(Elsevier, 2018-06-01) Schlitzer, Reiner ; Anderson, Robert F. ; Dodas, Elena Masferrer ; Lohan, Maeve C. ; Geibert, Walter ; Tagliabue, Alessandro ; Bowie, Andrew R. ; Jeandel, Catherine ; Maldonado, Maria T. ; Landing, William M. ; Cockwell, Donna ; Abadie, Cyril ; Abouchami, Wafa ; Achterberg, Eric P. ; Agather, Alison ; Aguliar-Islas, Ana ; van Aken, Hendrik M. ; Andersen, Morten ; Archer, Corey ; Auro, Maureen E. ; Baar, Hein J. W. de ; Baars, Oliver ; Baker, Alex R. ; Bakker, Karel ; Basak, Chandranath ; Baskaran, Mark ; Bates, Nicholas R. ; Bauch, Dorothea ; van Beek, Pieter ; Behrens, Melanie K. ; Black, Erin E. ; Bluhm, Katrin ; Bopp, Laurent ; Bouman, Heather ; Bowman, Katlin ; Bown, Johann ; Boyd, Philip ; Boye, Marie ; Boyle, Edward A. ; Branellec, Pierre ; Bridgestock, Luke ; Brissebrat, Guillaume ; Browning, Thomas ; Bruland, Kenneth W. ; Brumsack, Hans-Jürgen ; Brzezinski, Mark A. ; Buck, Clifton S. ; Buck, Kristen N. ; Buesseler, Ken O. ; Bull, Abby ; Butler, Edward ; Cai, Pinghe ; Cámara Mor, Patricia ; Cardinal, Damien ; Carlson, Craig ; Carrasco, Gonzalo ; Casacuberta, Nuria ; Casciotti, Karen L. ; Castrillejo, Maxi ; Chamizo, Elena ; Chance, Rosie ; Charette, Matthew A. ; Chaves, Joaquin E. ; Cheng, Hai ; Chever, Fanny ; Christl, Marcus ; Church, Thomas M. ; Closset, Ivia ; Colman, Albert S. ; Conway, Tim M. ; Cossa, Daniel ; Croot, Peter L. ; Cullen, Jay T. ; Cutter, Gregory A. ; Daniels, Chris ; Dehairs, Frank ; Deng, Feifei ; Dieu, Huong Thi ; Duggan, Brian ; Dulaquais, Gabriel ; Dumousseaud, Cynthia ; Echegoyen-Sanz, Yolanda ; Edwards, R. Lawrence ; Ellwood, Michael J. ; Fahrbach, Eberhard ; Fitzsimmons, Jessica N. ; Flegal, A. Russell ; Fleisher, Martin Q. ; van de Flierdt, Tina ; Frank, Martin ; Friedrich, Jana ; Fripiat, Francois ; Fröllje, Henning ; Galer, Stephen J. G. ; Gamo, Toshitaka ; Ganeshram, Raja S. ; Garcia-Orellana, Jordi ; Garcia Solsona, Ester ; Gault-Ringold, Melanie ; George, Ejin ; Gerringa, Loes J. A. ; Gilbert, Melissa ; Godoy, Jose Marcus ; Goldstein, Steven L. ; Gonzalez, Santiago ; Grissom, Karen ; Hammerschmidt, Chad R. ; Hartman, Alison ; Hassler, Christel ; Hathorne, Ed C. ; Hatta, Mariko ; Hawco, Nicholas J. ; Hayes, Christopher T. ; Heimbürger, Lars-Eric ; Helgoe, Josh ; Heller, Maija Iris ; Henderson, Gideon M. ; Henderson, Paul B. ; van Heuven, Steven ; Ho, Peng ; Horner, Tristan J. ; Hsieh, Yu-Te ; Huang, Kuo-Fang ; Humphreys, Matthew P. ; Isshiki, Kenji ; Jacquot, Jeremy E. ; Janssen, David J. ; Jenkins, William J. ; John, Seth ; Jones, Elizabeth M. ; Jones, Janice L. ; Kadko, David ; Kayser, Rick ; Kenna, Timothy C. ; Khondoker, Roulin ; Kim, Taejin ; Kipp, Lauren ; Klar, Jessica K. ; Klunder, Maarten ; Kretschmer, Sven ; Kumamoto, Yuichiro ; Laan, Patrick ; Labatut, Marie ; Lacan, Francois ; Lam, Phoebe J. ; Lambelet, Myriam ; Lamborg, Carl H. ; le Moigne, Frederique ; Le Roy, Emilie ; Lechtenfeld, Oliver J. ; Lee, Jong-Mi ; Lherminier, Pascale ; Little, Susan ; López-Lora, Mercedes ; Lu, Yanbin ; Masque, Pere ; Mawji, Edward ; McClain, Charles R. ; Measures, Christopher I. ; Mehic, Sanjin ; Menzel Barraqueta, Jan-Lukas ; Merwe, Pier van der ; Middag, Rob ; Mieruch, Sebastian ; Milne, Angela ; Minami, Tomoharu ; Moffett, James W. ; Moncoiffe, Gwenaelle ; Moore, Willard S. ; Morris, Paul J. ; Morton, Peter L. ; Nakaguchi, Yuzuru ; Nakayama, Noriko ; Niedermiller, John ; Nishioka, Jun ; Nishiuchi, Akira ; Noble, Abigail E. ; Obata, Hajime ; Ober, Sven ; Ohnemus, Daniel C. ; van Ooijen, Jan ; O'Sullivan, Jeanette ; Owens, Stephanie A. ; Pahnke, Katharina ; Paul, Maxence ; Pavia, Frank ; Pena, Leopoldo D. ; Peters, Brian ; Planchon, Frederic ; Planquette, Helene ; Pradoux, Catherine ; Puigcorbé, Viena ; Quay, Paul D. ; Queroue, Fabien ; Radic, Amandine ; Rauschenberg, Sara ; Rehkämper, Mark ; Rember, Robert ; Remenyi, Tomas A. ; Resing, Joseph A. ; Rickli, Joerg ; Rigaud, Sylvain ; Rijkenberg, Micha J. A. ; Rintoul, Stephen R. ; Robinson, Laura F. ; Roca-Martí, Montserrat ; Rodellas, Valenti ; Roeske, Tobias ; Rolison, John M. ; Rosenberg, Mark ; Roshan, Saeed ; Rutgers van der Loeff, Michiel M. ; Ryabenko, Evgenia ; Saito, Mak A. ; Salt, Lesley ; Sanial, Virginie ; Sarthou, Geraldine ; Schallenberg, Christina ; Schauer, Ursula ; Scher, Howie ; Schlosser, Christian ; Schnetger, Bernhard ; Scott, Peter M. ; Sedwick, Peter N. ; Semiletov, Igor P. ; Shelley, Rachel U. ; Sherrell, Robert M. ; Shiller, Alan M. ; Sigman, Daniel M. ; Singh, Sunil Kumar ; Slagter, Hans ; Slater, Emma ; Smethie, William M. ; Snaith, Helen ; Sohrin, Yoshiki ; Sohst, Bettina M. ; Sonke, Jeroen E. ; Speich, Sabrina ; Steinfeldt, Reiner ; Stewart, Gillian ; Stichel, Torben ; Stirling, Claudine H. ; Stutsman, Johnny ; Swarr, Gretchen J. ; Swift, James H. ; Thomas, Alexander ; Thorne, Kay ; Till, Claire P. ; Till, Ralph ; Townsend, Ashley T. ; Townsend, Emily ; Tuerena, Robyn ; Twining, Benjamin S. ; Vance, Derek ; Velazquez, Sue ; Venchiarutti, Celia ; Villa-Alfageme, Maria ; Vivancos, Sebastian M. ; Voelker, Antje H. L. ; Wake, Bronwyn ; Warner, Mark J. ; Watson, Ros ; van Weerlee, Evaline ; Weigand, M. Alexandra ; Weinstein, Yishai ; Weiss, Dominik ; Wisotzki, Andreas ; Woodward, E. Malcolm S. ; Wu, Jingfeng ; Wu, Yingzhe ; Wuttig, Kathrin ; Wyatt, Neil ; Xiang, Yang ; Xie, Ruifang C. ; Xue, Zichen ; Yoshikawa, Hisayuki ; Zhang, Jing ; Zhang, Pu ; Zhao, Ye ; Zheng, Linjie ; Zheng, Xin-Yuan ; Zieringer, Moritz ; Zimmer, Louise A. ; Ziveri, Patrizia ; Zunino, Patricia ; Zurbrick, Cheryl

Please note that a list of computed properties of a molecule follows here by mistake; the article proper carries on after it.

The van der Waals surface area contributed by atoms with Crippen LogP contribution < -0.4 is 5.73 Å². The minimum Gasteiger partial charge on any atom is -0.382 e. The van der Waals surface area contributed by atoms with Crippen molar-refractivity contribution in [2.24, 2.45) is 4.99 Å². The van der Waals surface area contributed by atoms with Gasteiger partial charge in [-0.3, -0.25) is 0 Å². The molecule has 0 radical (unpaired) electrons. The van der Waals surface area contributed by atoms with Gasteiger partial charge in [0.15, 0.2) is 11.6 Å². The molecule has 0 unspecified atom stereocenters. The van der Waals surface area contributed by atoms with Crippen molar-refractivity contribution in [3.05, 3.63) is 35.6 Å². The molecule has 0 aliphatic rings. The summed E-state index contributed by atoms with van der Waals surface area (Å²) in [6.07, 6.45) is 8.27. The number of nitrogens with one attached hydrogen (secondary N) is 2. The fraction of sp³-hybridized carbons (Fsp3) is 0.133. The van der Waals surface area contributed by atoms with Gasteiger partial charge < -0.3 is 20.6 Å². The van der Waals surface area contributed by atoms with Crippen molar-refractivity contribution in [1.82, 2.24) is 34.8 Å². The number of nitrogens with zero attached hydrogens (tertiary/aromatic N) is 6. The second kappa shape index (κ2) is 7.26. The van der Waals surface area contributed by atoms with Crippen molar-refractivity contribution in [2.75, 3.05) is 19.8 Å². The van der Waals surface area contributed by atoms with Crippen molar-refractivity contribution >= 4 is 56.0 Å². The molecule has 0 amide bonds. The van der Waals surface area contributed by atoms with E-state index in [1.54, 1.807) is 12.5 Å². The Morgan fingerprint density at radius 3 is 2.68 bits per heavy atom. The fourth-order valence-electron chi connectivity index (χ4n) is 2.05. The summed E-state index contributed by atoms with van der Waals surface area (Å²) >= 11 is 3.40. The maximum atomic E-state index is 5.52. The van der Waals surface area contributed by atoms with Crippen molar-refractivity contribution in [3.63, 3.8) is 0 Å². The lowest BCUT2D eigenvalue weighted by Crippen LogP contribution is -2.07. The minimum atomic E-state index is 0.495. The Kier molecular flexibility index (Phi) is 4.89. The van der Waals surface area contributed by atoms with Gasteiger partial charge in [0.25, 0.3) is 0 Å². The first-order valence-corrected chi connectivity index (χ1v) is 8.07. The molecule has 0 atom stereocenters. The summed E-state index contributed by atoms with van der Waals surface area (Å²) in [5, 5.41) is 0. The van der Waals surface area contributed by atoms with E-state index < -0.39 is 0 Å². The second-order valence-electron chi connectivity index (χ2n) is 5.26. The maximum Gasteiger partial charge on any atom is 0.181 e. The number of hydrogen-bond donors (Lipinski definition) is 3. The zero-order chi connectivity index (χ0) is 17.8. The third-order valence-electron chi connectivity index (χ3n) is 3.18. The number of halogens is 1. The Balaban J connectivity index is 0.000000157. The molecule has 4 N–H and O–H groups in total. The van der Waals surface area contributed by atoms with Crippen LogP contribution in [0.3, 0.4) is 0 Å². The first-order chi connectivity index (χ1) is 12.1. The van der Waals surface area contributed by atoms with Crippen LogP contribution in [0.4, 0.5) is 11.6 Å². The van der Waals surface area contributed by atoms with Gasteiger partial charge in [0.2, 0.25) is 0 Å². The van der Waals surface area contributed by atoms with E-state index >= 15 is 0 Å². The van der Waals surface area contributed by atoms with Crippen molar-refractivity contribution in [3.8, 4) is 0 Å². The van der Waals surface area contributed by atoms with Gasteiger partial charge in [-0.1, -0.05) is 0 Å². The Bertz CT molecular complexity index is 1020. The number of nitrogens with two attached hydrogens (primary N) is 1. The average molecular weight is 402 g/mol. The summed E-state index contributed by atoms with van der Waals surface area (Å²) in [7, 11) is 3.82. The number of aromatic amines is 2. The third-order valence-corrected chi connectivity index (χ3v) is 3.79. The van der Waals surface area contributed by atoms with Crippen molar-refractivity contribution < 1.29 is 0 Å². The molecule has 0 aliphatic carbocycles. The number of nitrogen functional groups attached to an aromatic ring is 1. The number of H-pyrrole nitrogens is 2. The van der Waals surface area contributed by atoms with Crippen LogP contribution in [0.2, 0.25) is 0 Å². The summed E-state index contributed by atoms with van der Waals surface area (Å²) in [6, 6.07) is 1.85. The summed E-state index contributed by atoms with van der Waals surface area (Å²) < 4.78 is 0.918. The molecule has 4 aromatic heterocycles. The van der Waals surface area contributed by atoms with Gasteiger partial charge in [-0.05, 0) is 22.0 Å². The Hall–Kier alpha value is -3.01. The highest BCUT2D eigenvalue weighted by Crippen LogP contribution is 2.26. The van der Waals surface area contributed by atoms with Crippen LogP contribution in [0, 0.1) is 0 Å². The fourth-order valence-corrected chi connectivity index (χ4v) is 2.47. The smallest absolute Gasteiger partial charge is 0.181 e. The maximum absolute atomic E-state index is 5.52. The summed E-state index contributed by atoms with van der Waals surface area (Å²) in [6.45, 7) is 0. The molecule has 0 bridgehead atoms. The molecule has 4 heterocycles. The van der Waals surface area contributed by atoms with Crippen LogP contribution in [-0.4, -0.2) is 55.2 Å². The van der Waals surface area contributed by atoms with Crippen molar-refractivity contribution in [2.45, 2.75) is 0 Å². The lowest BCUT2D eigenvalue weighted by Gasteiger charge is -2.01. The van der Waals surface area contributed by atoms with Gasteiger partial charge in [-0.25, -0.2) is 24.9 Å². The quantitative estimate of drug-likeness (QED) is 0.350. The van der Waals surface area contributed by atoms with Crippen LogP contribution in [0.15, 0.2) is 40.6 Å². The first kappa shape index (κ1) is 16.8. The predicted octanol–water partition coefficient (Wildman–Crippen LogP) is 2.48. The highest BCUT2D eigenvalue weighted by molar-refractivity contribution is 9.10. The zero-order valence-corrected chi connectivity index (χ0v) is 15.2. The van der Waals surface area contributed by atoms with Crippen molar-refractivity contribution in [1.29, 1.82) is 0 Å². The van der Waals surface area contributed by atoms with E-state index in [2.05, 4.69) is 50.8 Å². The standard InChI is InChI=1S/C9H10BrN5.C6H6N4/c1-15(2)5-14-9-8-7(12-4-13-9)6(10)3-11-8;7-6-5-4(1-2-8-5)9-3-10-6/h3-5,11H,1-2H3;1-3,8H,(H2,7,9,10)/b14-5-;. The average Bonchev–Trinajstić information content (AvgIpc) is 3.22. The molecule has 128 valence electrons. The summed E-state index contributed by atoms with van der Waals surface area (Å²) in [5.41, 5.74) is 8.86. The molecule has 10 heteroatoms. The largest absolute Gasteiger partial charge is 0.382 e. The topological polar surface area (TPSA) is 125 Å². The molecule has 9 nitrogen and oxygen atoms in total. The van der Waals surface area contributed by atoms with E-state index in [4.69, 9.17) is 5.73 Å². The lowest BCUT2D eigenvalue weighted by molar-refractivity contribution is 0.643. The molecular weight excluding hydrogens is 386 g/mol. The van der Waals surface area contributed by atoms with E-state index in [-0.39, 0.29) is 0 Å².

The GEOTRACES Intermediate Data Product 2017 (IDP2017) is the second publicly available data product of the international GEOTRACES programme, and contains data measured and quality controlled before the end of 2016. The IDP2017 includes data from the Atlantic, Pacific, Arctic, Southern and Indian oceans, with about twice the data volume of the previous IDP2014. For the first time, the IDP2017 contains data for a large suite of biogeochemical parameters as well as aerosol and rain data characterising atmospheric trace element and isotope (TEI) sources. The TEI data in the IDP2017 are quality controlled by careful assessment of intercalibration results and multi-laboratory data comparisons at crossover stations. The IDP2017 consists of two parts: (1) a compilation of digital data for more than 450 TEIs as well as standard hydrographic parameters, and (2) the eGEOTRACES Electronic Atlas providing an on-line atlas that includes more than 590 section plots and 130 animated 3D scenes. The digital data are provided in several formats, including ASCII, Excel spreadsheet, netCDF, and Ocean Data View collection. Users can download the full data packages or make their own custom selections with a new on-line data extraction service. In addition to the actual data values, the IDP2017 also contains data quality flags and 1-σ data error values where available. Quality flags and error values are useful for data filtering and for statistical analysis. Metadata about data originators, analytical methods and original publications related to the data are linked in an easily accessible way. The eGEOTRACES Electronic Atlas is the visual representation of the IDP2017 as section plots and rotating 3D scenes. The basin-wide 3D scenes combine data from many cruises and provide quick overviews of large-scale tracer distributions. These 3D scenes provide geographical and bathymetric context that is crucial for the interpretation and assessment of tracer plumes near ocean margins or along ridges. The IDP2017 is the result of a truly international effort involving 326 researchers from 25 countries. This publication provides the critical reference for unpublished data, as well as for studies that make use of a large cross-section of data from the IDP2017. This article is part of a special issue entitled: Conway GEOTRACES - edited by Tim M. Conway, Tristan Horner, Yves Plancherel, and Aridane G. González.